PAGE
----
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Using Database in Web Development – Part 7

Tuesday, June 3rd, 2014 by Servage

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A WHERE clause allows you to filter out any unwanted data so that the data you do get is exactly what you are looking for. Let’s look for all of the people named “Paul” in our table.

 

  SELECT first_name, email
    FROM contacts
    WHERE first_name = 'Paul';

Using the WHERE clause tells the DBMS you are only interested in data that has “Paul” in the “first_name” column. In our case we will get only one result because there is only one person in our “contacts” table with the name of “Paul”.

So, what if I want to filter my data using a number like in the “contact_id” column? Can I do that?

Absolutely. To search for the person that has the “contact_id” of 3 your SELECT statement would look like this:

  SELECT first_name, email
    FROM contacts
    WHERE contact_id = 3;

Notice there are no single quotes around the number 3 this time. That’s because we are filtering by a column that is numeric, not text.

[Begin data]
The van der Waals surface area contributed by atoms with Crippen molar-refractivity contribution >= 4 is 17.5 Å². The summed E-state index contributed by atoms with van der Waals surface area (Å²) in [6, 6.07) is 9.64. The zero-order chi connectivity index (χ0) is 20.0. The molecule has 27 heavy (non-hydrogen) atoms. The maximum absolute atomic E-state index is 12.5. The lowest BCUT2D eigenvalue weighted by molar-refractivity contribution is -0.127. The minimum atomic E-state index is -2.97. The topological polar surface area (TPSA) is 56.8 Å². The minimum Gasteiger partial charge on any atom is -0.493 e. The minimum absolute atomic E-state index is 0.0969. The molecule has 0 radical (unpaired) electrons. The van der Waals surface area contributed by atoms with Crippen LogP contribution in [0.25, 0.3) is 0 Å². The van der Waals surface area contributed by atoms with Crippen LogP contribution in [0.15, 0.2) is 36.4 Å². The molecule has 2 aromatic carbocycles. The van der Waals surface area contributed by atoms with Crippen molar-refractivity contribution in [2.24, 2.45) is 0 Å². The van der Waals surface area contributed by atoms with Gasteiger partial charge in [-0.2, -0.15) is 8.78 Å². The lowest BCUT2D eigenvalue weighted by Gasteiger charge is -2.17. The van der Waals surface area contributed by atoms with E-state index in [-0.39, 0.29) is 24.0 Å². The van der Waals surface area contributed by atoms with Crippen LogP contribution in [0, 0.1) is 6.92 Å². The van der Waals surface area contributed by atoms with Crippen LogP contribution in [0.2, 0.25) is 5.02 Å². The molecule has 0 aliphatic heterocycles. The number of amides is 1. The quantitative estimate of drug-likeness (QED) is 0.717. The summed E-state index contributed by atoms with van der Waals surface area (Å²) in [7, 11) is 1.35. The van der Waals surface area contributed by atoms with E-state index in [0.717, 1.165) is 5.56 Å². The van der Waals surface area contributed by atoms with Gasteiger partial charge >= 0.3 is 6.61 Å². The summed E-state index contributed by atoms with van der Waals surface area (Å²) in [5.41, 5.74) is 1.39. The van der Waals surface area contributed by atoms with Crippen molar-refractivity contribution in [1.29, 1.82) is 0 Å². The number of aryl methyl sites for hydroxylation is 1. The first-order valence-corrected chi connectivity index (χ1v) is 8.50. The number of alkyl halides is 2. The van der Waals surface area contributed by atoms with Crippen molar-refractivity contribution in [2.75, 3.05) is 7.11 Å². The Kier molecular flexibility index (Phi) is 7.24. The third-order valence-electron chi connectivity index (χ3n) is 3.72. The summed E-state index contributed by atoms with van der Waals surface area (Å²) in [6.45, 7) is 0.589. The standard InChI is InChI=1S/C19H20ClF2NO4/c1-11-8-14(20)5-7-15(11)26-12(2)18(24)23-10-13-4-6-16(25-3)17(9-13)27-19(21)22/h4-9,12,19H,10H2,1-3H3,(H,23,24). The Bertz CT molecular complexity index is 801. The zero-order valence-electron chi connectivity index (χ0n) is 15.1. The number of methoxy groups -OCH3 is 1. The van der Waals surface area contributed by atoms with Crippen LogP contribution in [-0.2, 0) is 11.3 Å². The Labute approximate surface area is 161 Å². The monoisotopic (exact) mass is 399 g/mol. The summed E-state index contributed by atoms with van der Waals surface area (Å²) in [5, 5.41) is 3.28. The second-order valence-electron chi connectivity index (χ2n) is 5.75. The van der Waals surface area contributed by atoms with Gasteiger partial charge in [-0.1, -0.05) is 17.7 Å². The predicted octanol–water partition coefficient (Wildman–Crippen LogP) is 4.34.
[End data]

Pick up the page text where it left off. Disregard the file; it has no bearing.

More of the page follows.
Can I filter data in other ways?

You bet. There are a whole host of  operators that you can use to make comparisons and filter data. Keep in mind, though, each DBMS can be different and the operators they choose to use can change from DBMS to DBMS.

Here are some of the most common operators that DBMSs use.

Operator Description
= Compares the data to your criteria to see if it is equal
<> Compares the data to your criteria to see if it is not equal
< Compares the data to your criteria to see if the data is less than your criteria
<= Compares the data to your criteria to see if the data is less than or equal to your criteria
> Compares the data to your criteria to see if the data is greater than your criteria
>= Compares the data to your criteria to see if the data is greater than or equal to your criteria
IS NULL Checks the data to make sure that there is no data in the column

 

Alright, you can get your data back out now. Let’s look at some ways to make your DBMS do some extra work for you by sorting, grouping and narrowing down choices.

Some more about WHERE

 

Earlier you learned about using WHERE to filter your data. What if you have a much more complex set of criteria that you would like to apply to filter? Well, you’re in luck. SQL gives you quite a lot of flexibility in defining how you filter your data.

What if I have more than one criteria? You can use AND and OR. Both AND and OR do exactly what you might think, they allow you to string as many conditions together as you like. Here’s and example of both:

  SELECT *
  FROM table
  WHERE first_name='John' AND
     (last_name='Lennon' OR last_name='Mellencamp');

So, how does that work? It simply states that we are looking for anyone with the first name of John and the last name of Lennon or Mellencamp. They must have the first name of John but can have either the last name of Lennon or Mellencamp.